Bose communicates through Facebook and WhatsApp groups. This is another aspect of these modern book gatherings. Nowadays, for many youth, ‘being social’ implies ‘being on social media’. So communication through social media has become a must. All types of messages are passed on through these online media, including dates, timings and topics of sessions. Being on social media also helps these clubs spread the word about themselves, and thus generate interest, and in turn, memberships. Poetry Couture is made up of students, homemakers, executives, financial analysts – all lovers of poetry. They are sometimes joined by creative people like film-maker Ashoke Viswanathan, actor-author Jayant Kripalani, folk singer Paban Das Baul, and poets like Ananya Chatterjee, Sharmila Ray and others.

Links to the Facebook pages of some book clubs

But poetry addas are not new to the city. Poet Basant Rungta formed an organisation called Srijan with two friends in 2000, which started hosting gatherings for creative pursuits, first in cafes and now in a room on Ballygunge Circular Road. The aim was to provide "a platform for unbiased discussion on art and literature". Entry here is by invitation only and has been extended to a mix of people, from students and octogenarians to award-winning writers. The adda room of Srijan accommodates informal sessions of around 30. The larger ones are advertised events that take place on rooftops. Rungta said that stalwarts like Sunil Gangopadhyay, Sankha Ghosh, Joy Goswami and Keki N Daruwalla have all made it to Srijan sessions, which are conducted in English, Bengali, Hindi and Urdu. 

The Readers’ and Writers’ Club organises curated literary chats at 40A Creative Studio in Ballygunge Place. Mona Sengupta of Ahava Communications who started the club. According to her, well-known names like Sampurna Chattarji, Anjum Katyal, Neel Adhikari, Bedabrata Pain, and several academicians, artistes and writers have attended their addas. Also dependant on Facebook to spread the word, the club has over 30 members.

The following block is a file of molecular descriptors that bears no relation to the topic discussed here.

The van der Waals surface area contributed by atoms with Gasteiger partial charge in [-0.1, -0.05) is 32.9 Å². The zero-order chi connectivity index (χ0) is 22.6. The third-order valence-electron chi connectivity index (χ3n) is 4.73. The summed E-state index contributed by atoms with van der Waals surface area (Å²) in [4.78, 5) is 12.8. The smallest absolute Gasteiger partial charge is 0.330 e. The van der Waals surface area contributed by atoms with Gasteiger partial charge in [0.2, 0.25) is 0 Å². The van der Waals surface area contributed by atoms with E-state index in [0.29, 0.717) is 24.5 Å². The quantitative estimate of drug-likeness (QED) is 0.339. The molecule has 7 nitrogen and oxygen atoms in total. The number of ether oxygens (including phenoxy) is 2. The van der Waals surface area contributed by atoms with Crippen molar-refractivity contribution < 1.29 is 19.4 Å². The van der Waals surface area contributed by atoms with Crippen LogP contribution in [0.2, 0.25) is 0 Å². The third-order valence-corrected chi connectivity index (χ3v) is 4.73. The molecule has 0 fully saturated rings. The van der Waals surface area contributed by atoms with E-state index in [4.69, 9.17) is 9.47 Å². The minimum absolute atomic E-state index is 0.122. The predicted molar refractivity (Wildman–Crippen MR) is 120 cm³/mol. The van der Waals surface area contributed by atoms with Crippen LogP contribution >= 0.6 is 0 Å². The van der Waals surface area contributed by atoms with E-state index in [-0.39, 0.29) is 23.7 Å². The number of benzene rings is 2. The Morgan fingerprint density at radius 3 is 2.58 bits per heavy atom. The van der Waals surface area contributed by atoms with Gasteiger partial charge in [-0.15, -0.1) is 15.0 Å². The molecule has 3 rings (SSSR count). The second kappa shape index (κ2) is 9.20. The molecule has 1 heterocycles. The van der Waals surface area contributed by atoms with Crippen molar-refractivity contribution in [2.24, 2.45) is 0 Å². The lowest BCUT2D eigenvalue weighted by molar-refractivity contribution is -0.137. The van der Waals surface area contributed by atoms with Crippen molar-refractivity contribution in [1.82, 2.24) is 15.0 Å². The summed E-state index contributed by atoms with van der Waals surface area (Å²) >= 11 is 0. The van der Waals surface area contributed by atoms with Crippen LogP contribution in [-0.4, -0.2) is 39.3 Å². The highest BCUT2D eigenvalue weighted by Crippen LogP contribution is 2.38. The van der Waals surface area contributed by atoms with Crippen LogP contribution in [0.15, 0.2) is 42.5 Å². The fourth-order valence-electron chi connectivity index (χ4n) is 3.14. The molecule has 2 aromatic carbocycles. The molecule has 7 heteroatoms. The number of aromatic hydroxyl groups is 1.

Nowadays, children do not read much, given the existence of so many audio-visual distractions. An effort towards inculcating a reading habit has led entrepreneur Diva Jain to start a book club for children called La Maison de Livres. It is meant for kids aged between seven and 11 years. The club activities are held at her terrace garden on Ballygunge Circular Road every Saturday. Already 50 kids have registered, and many more offers of joining are coming in. In the sessions, she reads out stories to the children in the first hour and in the second, they engage in vocabulary exercises, discussions and creative writing. It is also a library, where the kid members can borrow books for a fee.

Apart from clubs, a book-lover in Kolkata also has literary meets to look forward to. This time the Kolkata Literary Meet recorded double the footfall from last year. There is also the Apeejay Kolkata Literary Festival. According to the Kolkata Literary Meet director, Malavika Banerjee, there is no dearth of events to feed the literary interest. But children need to be involved more.

Vikram Seth at Kolkata Literary Meet 2014 (Mission Sharing Knowledge)

The dynamics of society constantly changes. So things and ways have to adapt. The same is true for book clubs too. But luckily for Kolkata, the old and the new continue to happily co-exist – the traditional book addas as well as the modern curated sessions. Kolkata continues to be a city where fierce discussions over literary creations remain the order of the day.